Thursday, April 7, 2011

USA - 1918 Breguet Br.14A2

A French Bird in American Service

Breguet Br.14A2 - 1918
Breguet Br.14A2 - 1918

It has been one of those days where it seemed like I was wading neck deep in a miasma of stupidity. Earlier I attempted to share my previous posts with people I know on F.B. It seemed to be a simple matter since I have successfully shared in the past. Much to my still smoldering annoyance, my post was banned due to it being deemed as "Objectionable Material and/or Profanity". Evidently whoever set parameters for their idiot net nanny was not a history buff. So I am posting something which has no mention of "He Who's Name Must Not Be Spoken" nor his infernal death machines.

Alright! I'm over it... There is nothing that crys out to me to chose a particular aircraft to draw like a bit of flash. All those checks, stripes, fiddly markings begging to be draw up makes me eager to jump in and render them.

When the Americans entered the war the aviators in the American Expeditionary Force flew French and British aircraft. This example served in the A.E.F. 9th Aero Squadron which operated both the Breguet Br.14A2 and the Salmson 2 during 1918.

Used throughout the war, the innovative Breguet Br.14 was a highly successful biplane used by the French, Belgian and American air services. Designed by Louis Breguet in 1916, it was one of the first aircraft constructed with duralumin in the airframe.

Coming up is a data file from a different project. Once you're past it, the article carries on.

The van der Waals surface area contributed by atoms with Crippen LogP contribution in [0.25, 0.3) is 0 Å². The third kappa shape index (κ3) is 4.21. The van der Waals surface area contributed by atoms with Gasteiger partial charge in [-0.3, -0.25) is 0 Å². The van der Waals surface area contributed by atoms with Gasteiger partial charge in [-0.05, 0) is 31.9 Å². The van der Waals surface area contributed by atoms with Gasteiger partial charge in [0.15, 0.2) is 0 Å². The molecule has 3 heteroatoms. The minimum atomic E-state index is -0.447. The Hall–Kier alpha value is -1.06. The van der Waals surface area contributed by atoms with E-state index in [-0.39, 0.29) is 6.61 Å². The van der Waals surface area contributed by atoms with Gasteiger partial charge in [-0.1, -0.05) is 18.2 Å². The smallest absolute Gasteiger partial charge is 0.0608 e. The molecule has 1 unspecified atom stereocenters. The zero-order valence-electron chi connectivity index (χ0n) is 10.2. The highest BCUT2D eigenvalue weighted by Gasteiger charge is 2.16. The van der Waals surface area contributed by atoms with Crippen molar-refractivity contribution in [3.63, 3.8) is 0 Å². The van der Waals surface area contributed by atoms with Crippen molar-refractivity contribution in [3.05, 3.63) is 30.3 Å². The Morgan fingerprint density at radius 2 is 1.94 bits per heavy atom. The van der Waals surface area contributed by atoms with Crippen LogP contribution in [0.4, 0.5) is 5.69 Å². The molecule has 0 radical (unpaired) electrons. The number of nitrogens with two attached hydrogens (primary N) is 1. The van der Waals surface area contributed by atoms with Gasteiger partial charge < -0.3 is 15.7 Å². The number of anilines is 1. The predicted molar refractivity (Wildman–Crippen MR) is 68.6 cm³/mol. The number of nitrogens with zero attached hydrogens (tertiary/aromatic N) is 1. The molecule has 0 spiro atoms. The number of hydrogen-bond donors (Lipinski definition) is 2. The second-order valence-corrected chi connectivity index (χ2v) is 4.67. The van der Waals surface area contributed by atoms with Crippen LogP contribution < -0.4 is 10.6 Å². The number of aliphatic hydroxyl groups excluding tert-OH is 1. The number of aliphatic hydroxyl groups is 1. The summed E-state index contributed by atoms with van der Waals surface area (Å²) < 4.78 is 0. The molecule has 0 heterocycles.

Rugged and versatile, it was mass produced in several variations, including a seaplane model. Before the end of the war, the Br.14 saw service as a reconnaissance aircraft, a day/night bomber and an air ambulance. This was one of the best bombers the French used. It was produced up until 1926.


  1. Breguet Bre.4. (2011, January 5). In Wikipedia, The Free Encyclopedia. Retrieved 07:25, January 11, 2011, from
  2. Taylor, Michael J. H. (1989). Jane's Encyclopedia of Aviation. London: Studio Editions. pp. 202.
  3. World Aircraft Information Files. London: Bright Star Publishing. pp. File 890 Sheets 78-79.

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